Kimberly Cornwell has applied for jobless benefits every week since her employer, Tré Chic Salon & Day Spa down the shore followed state coronavirus guidelines and shut its doors March 19.
“It tells me my funds are not payable at this time,” she said. “But it shows me how much money I have in my unemployment account, but I can’t get to it.”
Cornwell says she received some federal stimulus money, but it pales in comparison to losing six weeks — and counting — of pay.
“I live paycheck to paycheck. It’s very stressful getting foreclosure notices in the mail, and things getting shutoff and stuff like that. Bills aren’t getting paid,” Cornwell said.
Cornwell has called the state Department of Labor repeatedly, but she’s competing with an avalanche of out-of-work New Jerseyans — 930,000 who’ve applied for benefits. That great lockdown number is approaching the height of the great recession.
“We were blindsided. It was like a tsunami,” said unemployment insurance clerk for the Department of Labor, Lydia Diaz.
Diaz works in Freehold, one of the state’s three Department of Labor call centers, where she says the last administration cut the staff in half from 80-plus workers down to somewhere in the 40s. Diaz says the budget cuts, combined with soaring pandemic job-loss applications, overwhelmed the department’s software and have led to major processing issues and delays.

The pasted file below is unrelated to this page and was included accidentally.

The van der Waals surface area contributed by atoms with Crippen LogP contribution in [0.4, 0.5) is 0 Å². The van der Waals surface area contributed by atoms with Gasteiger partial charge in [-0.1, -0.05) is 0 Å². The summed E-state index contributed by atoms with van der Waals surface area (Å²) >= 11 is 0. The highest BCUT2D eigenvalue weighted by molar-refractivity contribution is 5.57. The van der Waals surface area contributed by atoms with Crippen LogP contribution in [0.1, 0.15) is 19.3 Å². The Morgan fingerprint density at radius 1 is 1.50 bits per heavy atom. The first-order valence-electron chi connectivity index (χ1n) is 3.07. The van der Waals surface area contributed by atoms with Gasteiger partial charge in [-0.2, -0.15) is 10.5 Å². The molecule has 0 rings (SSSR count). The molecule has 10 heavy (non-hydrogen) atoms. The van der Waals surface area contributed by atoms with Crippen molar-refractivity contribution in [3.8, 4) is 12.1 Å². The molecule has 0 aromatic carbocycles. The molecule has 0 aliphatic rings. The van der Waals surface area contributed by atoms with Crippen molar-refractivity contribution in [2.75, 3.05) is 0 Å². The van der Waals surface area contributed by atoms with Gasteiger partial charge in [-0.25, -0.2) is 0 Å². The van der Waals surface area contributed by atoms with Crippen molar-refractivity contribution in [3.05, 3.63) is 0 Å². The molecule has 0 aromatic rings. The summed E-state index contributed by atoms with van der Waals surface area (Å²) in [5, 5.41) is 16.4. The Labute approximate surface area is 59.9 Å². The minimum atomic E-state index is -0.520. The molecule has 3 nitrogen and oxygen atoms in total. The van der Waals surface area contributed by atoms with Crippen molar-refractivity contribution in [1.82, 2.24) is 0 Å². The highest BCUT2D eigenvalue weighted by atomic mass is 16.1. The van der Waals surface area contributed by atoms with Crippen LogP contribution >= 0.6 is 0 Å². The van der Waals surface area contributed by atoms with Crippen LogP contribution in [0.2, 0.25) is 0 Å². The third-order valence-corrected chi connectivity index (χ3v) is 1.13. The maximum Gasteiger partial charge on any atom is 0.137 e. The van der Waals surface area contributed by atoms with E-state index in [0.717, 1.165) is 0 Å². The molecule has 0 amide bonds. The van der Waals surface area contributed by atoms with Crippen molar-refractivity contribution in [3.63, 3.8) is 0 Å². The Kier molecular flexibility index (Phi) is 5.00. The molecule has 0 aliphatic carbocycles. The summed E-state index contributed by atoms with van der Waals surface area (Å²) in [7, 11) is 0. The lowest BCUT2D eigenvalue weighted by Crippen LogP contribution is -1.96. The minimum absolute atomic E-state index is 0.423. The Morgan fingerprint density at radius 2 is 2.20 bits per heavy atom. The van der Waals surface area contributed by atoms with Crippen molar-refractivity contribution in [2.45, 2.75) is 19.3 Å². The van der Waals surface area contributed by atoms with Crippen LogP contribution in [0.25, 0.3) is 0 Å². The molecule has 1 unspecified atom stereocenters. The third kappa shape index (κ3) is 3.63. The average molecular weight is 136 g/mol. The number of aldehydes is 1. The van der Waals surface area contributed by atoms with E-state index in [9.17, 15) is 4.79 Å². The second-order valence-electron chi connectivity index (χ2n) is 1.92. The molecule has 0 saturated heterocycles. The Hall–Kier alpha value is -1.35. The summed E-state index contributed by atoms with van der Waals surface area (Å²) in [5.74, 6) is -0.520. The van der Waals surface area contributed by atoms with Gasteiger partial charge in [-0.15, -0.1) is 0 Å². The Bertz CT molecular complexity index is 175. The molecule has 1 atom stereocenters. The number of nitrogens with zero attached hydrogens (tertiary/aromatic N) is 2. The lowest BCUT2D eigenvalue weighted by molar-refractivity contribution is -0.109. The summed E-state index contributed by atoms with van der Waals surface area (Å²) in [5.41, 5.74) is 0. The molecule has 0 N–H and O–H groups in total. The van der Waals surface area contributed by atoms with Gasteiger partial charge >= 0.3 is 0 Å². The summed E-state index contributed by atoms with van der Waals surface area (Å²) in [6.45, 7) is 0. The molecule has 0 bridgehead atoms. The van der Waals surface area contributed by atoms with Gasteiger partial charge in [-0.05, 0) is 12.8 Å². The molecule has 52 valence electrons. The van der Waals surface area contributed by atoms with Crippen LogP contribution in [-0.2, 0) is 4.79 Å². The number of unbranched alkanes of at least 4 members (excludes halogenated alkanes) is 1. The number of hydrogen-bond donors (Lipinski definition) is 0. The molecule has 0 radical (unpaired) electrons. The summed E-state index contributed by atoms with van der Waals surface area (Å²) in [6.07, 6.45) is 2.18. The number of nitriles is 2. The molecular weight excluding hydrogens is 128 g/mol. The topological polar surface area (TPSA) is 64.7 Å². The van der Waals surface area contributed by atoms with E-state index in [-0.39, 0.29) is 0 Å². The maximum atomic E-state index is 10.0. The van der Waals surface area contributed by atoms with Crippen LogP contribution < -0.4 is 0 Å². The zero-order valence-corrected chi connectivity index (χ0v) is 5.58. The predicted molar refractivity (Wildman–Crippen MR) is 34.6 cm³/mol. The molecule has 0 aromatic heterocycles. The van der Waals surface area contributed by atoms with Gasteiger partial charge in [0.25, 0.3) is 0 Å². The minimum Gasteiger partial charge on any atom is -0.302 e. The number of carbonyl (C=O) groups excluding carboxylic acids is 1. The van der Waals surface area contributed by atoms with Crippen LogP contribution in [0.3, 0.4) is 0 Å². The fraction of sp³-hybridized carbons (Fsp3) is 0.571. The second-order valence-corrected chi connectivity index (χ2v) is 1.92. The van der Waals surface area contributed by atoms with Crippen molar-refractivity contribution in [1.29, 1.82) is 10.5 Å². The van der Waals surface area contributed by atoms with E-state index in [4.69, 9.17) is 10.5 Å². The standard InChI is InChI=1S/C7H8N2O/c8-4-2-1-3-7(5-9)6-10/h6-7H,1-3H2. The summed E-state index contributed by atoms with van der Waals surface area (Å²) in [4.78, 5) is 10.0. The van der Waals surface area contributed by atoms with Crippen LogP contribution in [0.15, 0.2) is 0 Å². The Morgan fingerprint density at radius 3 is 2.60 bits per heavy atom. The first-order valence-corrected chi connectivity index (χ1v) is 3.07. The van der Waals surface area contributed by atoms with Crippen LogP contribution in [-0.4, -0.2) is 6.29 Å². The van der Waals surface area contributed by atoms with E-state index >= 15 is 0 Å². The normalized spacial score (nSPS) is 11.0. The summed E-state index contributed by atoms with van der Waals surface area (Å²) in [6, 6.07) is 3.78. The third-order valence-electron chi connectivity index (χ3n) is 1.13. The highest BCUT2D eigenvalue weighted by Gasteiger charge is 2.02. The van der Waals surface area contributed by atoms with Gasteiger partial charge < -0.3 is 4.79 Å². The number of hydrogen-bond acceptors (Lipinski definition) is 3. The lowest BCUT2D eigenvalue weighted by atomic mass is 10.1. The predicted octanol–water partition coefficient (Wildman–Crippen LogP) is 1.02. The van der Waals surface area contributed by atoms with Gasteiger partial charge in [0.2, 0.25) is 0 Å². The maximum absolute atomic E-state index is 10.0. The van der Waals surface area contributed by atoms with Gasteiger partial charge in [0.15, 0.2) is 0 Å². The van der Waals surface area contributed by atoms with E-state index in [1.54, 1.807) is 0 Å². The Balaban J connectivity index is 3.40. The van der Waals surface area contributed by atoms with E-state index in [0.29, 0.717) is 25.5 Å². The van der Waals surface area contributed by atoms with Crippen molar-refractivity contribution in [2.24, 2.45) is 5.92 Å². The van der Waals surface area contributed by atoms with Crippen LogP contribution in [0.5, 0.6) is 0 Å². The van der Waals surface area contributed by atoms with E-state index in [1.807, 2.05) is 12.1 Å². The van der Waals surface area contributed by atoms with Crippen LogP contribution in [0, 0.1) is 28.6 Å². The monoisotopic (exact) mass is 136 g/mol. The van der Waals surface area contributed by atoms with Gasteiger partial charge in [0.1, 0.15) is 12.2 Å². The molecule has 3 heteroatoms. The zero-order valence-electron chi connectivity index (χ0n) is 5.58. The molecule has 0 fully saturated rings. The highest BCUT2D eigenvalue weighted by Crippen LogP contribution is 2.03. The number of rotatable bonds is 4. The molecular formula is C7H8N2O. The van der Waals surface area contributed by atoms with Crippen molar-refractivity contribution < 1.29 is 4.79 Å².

“It went from ‘we’re going to have an issue.’ Now, within a week or two, to ‘we have a big issue.’ It’s a massive issue,” she said.
Diaz, a 20-year veteran of the Labor department, hears the heartbreaking hardships of job loss and uncertainty — including that of Cornwells, who she now plans to help.
“I can’t sleep at night. I really can’t. It’s very stressful to think that someone out there thinks that they’re alone and we’re not there for them,” Diaz said. “But we’re there. I think about the claimants, and those that need our services all the time. I wish that I could work 24 hours to get everything done for them so that they could get that pressure lifted off their shoulder, that they’re going to be OK.”
Diaz says she’s able to arrange payouts right away, within an hour, for some applicants who have direct deposit from a previous claim. At Friday’s COVID-19 briefing, the governor gave details about the overall payouts.
“Over the past two weeks, the department has added 193,000 to the roles of unemployed workers receiving benefits for a total of 622,000 people now receiving unemployment benefits from our state. Another half a billion dollars in payments went out the door last week for a total of $1.4 billion and rising,” said Gov. Phil Murphy.
That excludes Kimberly Cornwell. She’s ready to go back to work, and in the meantime wants something out of the unemployment insurance system she paid into.
“I think it’s horrible. It’s pathetic. Especially in New Jersey,” she said.